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Keywords:

  • artificial urinary sphincter (AUS);
  • urinary incontinence;
  • sphincter device;
  • mechanism of action;
  • innovative design

Abstract

  1. Top of page
  2. Abstract
  3. Introduction
  4. Dynamic continence device with circumferential urethral cuff occlusion
  5. Urinary continence device with partial urethral occlusion
  6. Novel and experimental urinary continence devices
  7. Conclusions
  8. Conflict of interest
  9. References

Introduction

  • The current artificial urinary sphincter (AUS), AMS 800™ (American Medical Systems, Minnesota, MN, USA) is considered the standard of care for the treatment of urinary incontinence (UI).
  • While the long-term effectiveness, safety, and durability of the current model of the AMS 800 are well documented, it is not without its limitations and complications. Over the last few years, improvements in design and innovative research into AUS devices have increased the treatment arsenal in male UI.

Methods

  • Articles from peer-reviewed journals, abstracts from scientific meetings and electronic literature searches formed the basis of this review.

Results

  • Newer AUS models, e.g. FlowSecure™, Zephyr™, Pro-ACT™ and other novel experimental AUS devices, are designed to simulate a healthy human sphincter and address the limitation of the existing AMS 800 device.

Conclusions

  • Newer and novel AUS models are innovative and showed promising outcomes in short- to intermediate-term follow-up.
  • However, there exists the need for prospective randomised clinical trials and complete reporting of adverse and long-term results before these AUS models can replace the existing AMS 800 device.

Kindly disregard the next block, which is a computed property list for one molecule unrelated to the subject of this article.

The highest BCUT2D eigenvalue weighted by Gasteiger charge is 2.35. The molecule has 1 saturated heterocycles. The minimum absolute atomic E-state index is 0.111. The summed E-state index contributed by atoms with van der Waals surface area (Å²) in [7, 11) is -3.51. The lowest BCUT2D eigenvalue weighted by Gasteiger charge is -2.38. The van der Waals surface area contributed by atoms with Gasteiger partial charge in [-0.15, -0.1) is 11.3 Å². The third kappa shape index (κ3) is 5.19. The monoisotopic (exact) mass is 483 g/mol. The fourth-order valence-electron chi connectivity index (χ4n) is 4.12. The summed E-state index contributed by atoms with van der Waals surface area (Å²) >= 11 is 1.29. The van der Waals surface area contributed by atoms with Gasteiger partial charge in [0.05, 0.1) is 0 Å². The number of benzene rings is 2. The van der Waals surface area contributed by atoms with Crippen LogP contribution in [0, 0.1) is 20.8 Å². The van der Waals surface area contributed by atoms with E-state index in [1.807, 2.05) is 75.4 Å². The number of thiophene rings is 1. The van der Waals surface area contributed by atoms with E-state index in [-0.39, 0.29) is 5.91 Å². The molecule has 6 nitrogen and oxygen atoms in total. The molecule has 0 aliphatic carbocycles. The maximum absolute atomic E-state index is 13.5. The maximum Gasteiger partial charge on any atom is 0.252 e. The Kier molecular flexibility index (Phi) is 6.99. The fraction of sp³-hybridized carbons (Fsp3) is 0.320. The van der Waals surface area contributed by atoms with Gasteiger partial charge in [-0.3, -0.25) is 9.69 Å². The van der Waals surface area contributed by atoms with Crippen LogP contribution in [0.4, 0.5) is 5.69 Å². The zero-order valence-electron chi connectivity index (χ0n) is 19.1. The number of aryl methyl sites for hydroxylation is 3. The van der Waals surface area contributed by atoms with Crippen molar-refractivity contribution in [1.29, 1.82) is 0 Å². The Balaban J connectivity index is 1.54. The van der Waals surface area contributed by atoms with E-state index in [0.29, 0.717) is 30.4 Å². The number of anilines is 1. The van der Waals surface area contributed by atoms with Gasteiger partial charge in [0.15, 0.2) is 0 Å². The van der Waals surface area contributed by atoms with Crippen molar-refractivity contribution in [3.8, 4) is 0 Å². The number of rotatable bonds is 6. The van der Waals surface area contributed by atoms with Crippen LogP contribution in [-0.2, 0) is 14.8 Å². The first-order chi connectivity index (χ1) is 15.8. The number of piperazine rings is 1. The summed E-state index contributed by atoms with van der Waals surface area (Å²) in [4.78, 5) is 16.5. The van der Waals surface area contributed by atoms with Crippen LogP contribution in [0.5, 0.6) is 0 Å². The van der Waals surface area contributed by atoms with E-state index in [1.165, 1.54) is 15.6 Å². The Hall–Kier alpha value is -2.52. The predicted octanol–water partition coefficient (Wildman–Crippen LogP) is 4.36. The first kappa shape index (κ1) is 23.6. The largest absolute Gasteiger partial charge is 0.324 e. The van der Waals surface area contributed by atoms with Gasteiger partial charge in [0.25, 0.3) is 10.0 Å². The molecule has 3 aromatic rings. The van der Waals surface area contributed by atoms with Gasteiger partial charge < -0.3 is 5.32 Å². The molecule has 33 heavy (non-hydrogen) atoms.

Introduction

  1. Top of page
  2. Abstract
  3. Introduction
  4. Dynamic continence device with circumferential urethral cuff occlusion
  5. Urinary continence device with partial urethral occlusion
  6. Novel and experimental urinary continence devices
  7. Conclusions
  8. Conflict of interest
  9. References

The urinary sphincter is composed of an internal sphincter and an external sphincter. The internal sphincter is not a true sphincter and rather viewed as a continuation of the bladder. By contrast, the external sphincter is a true urinary sphincter and consists of striated muscles, the rhabdosphincter [1]. In addition, the prostate in men assists in maintaining the shape of the bladder neck with the pre-prostatic sphincter assuming some role in the maintenance of urinary continence. The peri-urethral striated sphincter forms part of the levator ani muscle complex and together constitutes the pelvic floor or urogenital diaphragm [2-5]. The urinary sphincter muscle ensures continence during the filling phase of the bladder, while the relaxation of the sphincteric system during bladder contraction allows natural voiding to occur. The anatomy of the urinary sphincters and the interplay between the contraction of bladder muscle and relaxation of bladder outlet and urinary sphincteric complex during voiding, however, is rather complex.

Presently, the artificial urinary sphincter (AUS) is the only mechanical device that closely simulates the function of a biological urinary sphincter. Novel and ingenious in technical design, the hydraulically controlled AMS 800TM (American Medical Systems, Minnetonka, MN, USA) device has been used for nearly 40 years, since it was first introduced in 1973 and continues to restore the quality of life for many men and women plagued by severe stress urinary incontinence (UI) [6]. It consists of three components; a pressure-regulating balloon (PRB), an inflatable cuff, and a control pump (Figure 1a). The PRB serves dual functions, as a pressure regulator and also acts as fluid reservoir. When the AUS is in its active (closed) state, the ‘resistor’ in the pump allows the fluid from the PRB to travel down the pressure gradient to the urinary cuff and gradually closes the urethral lumen. The inflated cuff maintains urine in the bladder and prevents urine loss. Manual compression of the control pump transfers fluid from the control pump into the PRB. The control pump then automatically re-expands, drawing fluid out of the sphincter cuff, so that the urinary cuff deflates and the patient is therefore able to void. The addition of the locking mechanism on the side of the control pump allows for the AUS device to remain open (deactivated) for delayed AUS activation postoperatively and opportunity for nocturnal deactivation of the AUS device.